P.T. Barnum was 60 when he first took his “emporium,” oddities exhibition and giant circus on the road in 1870. William “Buffalo Bill” Cody and his “Wild West Show,” with its cast of several hundred people, hundreds of horses and a small herd of buffalo, debuted and hit the road in 1883.
And while Barnum was practically the inventor of “ballyhoo” and hype, and was the first to proclaim he was putting on “The Greatest Show on Earth,” anyone alive in the late 19th and early 20th century who saw both spectacles might beg to differ. “The Greatest Showman” is a matter of some debate.
There were few spectacles outside of the Roman Colosseum to rival the “Wild West Show,” a grand, chaotic pageant of “the taming of the frontier,” with famous cowboys, famous Indians, sharp shooters, lawmen and trick riders by the score.
And if there’s one thing filmmaker Robert Altman was known for in those heady days of his “M*A*S*H” to “Popeye” peak, it was pageants — sweeping, overpopulated tableaux of Americana that said something about the American psyche.
America’s politically-dubious modern wars to America’s “HealtH” fads, country music conservativism to the American way of “Wedding,” if it had a big theme and a lot of actors willing to play all the moving parts, Altman was in. It wasn’t the only sort of film he’d make over the course of his career, but it why we remember him, and how he bowed-out, with one last all-star spectacle, “A Prairie Home Companion,” in 2006.
“Buffalo Bill and the Indians, or Sitting Bull’s History Lesson” was an ambitious attempt to recreate the man, the myth-making and one of the defining spectacles of what people back then, and in the film, called “The Show Business.”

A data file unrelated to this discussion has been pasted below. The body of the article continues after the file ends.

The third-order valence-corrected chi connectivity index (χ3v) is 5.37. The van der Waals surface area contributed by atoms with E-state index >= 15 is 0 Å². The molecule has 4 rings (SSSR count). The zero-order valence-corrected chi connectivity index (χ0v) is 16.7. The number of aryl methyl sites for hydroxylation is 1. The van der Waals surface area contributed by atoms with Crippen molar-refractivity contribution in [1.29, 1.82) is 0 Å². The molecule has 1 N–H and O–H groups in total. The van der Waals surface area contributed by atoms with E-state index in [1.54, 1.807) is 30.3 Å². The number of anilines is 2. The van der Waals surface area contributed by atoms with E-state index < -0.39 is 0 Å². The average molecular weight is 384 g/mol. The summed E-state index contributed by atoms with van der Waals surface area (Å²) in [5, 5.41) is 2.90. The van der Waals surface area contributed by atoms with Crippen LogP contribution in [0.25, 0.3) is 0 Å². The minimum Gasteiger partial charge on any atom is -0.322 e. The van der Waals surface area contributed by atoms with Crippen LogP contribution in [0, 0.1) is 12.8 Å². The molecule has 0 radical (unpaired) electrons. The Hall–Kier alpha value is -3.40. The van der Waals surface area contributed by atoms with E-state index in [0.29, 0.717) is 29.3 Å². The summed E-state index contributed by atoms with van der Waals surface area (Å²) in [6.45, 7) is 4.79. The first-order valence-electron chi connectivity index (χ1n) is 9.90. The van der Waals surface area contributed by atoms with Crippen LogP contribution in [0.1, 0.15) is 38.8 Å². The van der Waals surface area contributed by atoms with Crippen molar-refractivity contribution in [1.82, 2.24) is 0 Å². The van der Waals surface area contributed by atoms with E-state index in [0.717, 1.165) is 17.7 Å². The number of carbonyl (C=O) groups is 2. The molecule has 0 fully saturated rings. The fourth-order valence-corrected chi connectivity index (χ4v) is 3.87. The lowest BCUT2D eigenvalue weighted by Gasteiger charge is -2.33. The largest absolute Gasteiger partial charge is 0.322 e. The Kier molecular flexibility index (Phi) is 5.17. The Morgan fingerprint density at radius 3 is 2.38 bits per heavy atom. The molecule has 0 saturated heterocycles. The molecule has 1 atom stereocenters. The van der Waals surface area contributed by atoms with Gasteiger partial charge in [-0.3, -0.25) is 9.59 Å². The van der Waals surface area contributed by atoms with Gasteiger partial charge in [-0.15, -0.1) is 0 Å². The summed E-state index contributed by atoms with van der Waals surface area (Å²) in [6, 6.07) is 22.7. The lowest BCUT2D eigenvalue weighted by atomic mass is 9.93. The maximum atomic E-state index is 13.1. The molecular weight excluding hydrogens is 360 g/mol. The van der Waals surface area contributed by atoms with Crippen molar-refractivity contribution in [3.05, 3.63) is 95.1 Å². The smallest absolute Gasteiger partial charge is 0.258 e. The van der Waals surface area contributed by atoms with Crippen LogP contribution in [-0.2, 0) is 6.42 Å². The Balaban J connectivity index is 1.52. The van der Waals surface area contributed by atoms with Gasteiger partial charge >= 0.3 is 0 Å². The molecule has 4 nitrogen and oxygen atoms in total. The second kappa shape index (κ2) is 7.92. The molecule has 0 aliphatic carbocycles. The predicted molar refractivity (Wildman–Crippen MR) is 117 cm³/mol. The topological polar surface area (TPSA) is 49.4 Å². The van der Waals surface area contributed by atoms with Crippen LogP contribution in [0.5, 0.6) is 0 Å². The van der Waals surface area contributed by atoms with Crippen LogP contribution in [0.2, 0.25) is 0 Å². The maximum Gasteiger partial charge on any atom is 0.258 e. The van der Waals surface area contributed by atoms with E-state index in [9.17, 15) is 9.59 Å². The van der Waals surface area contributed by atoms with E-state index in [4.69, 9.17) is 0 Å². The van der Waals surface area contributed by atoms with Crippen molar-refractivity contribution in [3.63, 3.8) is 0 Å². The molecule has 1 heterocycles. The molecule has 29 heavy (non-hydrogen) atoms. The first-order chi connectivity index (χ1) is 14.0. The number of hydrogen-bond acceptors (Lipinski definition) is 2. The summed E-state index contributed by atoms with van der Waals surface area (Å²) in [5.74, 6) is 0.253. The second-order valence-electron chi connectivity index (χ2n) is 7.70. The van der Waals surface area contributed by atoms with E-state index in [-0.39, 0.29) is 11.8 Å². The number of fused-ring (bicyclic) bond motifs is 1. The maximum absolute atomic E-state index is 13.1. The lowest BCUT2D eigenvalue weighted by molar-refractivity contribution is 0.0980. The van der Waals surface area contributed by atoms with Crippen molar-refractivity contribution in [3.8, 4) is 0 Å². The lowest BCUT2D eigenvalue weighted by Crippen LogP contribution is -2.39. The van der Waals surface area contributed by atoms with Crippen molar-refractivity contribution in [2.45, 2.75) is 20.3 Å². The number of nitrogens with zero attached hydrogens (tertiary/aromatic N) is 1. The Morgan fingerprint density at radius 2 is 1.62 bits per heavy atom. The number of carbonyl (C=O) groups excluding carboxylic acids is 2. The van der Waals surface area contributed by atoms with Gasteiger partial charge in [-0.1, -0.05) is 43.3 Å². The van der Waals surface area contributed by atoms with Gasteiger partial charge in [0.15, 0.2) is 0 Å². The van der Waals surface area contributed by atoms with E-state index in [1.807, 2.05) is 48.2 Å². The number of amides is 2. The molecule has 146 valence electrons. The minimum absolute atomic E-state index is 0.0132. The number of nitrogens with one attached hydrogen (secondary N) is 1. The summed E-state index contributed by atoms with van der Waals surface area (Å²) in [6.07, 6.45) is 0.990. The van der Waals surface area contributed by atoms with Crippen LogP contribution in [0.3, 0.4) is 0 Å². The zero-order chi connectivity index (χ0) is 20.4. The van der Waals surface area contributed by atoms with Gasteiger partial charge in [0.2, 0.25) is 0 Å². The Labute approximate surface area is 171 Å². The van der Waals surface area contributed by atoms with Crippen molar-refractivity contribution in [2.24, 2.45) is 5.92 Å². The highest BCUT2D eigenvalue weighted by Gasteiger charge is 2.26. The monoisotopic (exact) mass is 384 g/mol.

It’s got Paul Newman in the title role, with Joel Grey playing Bill’s partner, producer and “MC” of course. The big themes are the myth that was already settling in about the country’s noble struggle to “tame” the frontier, about the Natives slaughtered and displaced by that, the wildlife and ecosystems nearly wiped out, historic American racism and how all of that could be encapsulated in a single Big Show.
The film, which I must’ve seen in part or as a whole a dozen times on TV as it was a cable staple in the ’80s, never quite comes off. Nobody describes it as their favorite Newman film or the best of Altman. But channel surfing by a Buffalo Bill documentary sent me down the rabbit hole of wondering which towns I’ve lived in hosted “Wild West Show” visits while it was touring, and curious enough to make me want to see this 1976 epic again.
Set in the late 1880s during the Closing of the West that got underway in earnest while Grover Cleveland (appearing here) was president, “Buffalo Bill” limits itself to a single setting — rehearsing and performing on the outskirts of a Western “Fort” town in a self-contained village where all have assembled for this year’s tour.
“The Sure Shot,” Annie Oakley (Geraldine Chaplin, a member of the Altman rep company at the time) is practicing new tricks with “The World’s Most Handsome Target,” her very nervous and unfaithful husband and manager, Frank Butler (John Considine).
“The King of the Cowboys,” Buck Taylor (Fred N. Larsen) is brushing up on his lassoing, trick-riding and cattle chasing.
The Indian raid on a settler’s cabin tableau must be rehearsed. “Fire,” the producer Nate Salisbury (Grey) agrees, would add to the reality of it all. Bill’s nephew (Harvey Keitel) plays a a functionary tasked with implementing Bill’s demands, as the egotistical, insecure star doesn’t like getting into the messy stuff himself.
The publicist and maestro of ballyhoo Major Burke (Kevin McCarthy of “Invasion of the Body Snatchers,” in a gloriously florid and over-the-top turn) makes sure there’s fresh press coverage of every new wrinkle in this year’s traveling epic.
But all are agreed, even the distracted, womanizing (with assorted opera singers) Great Man Himself (Newman), that they need something, someone new and someone big, a great name in the already-mythologized West, as a draw. They settle on one name, an imprisoned chief still given to visions, including the one in which he imagined how the Lakota would wipe out General Custer’s command at The Little Big Horn, Sitting Bull.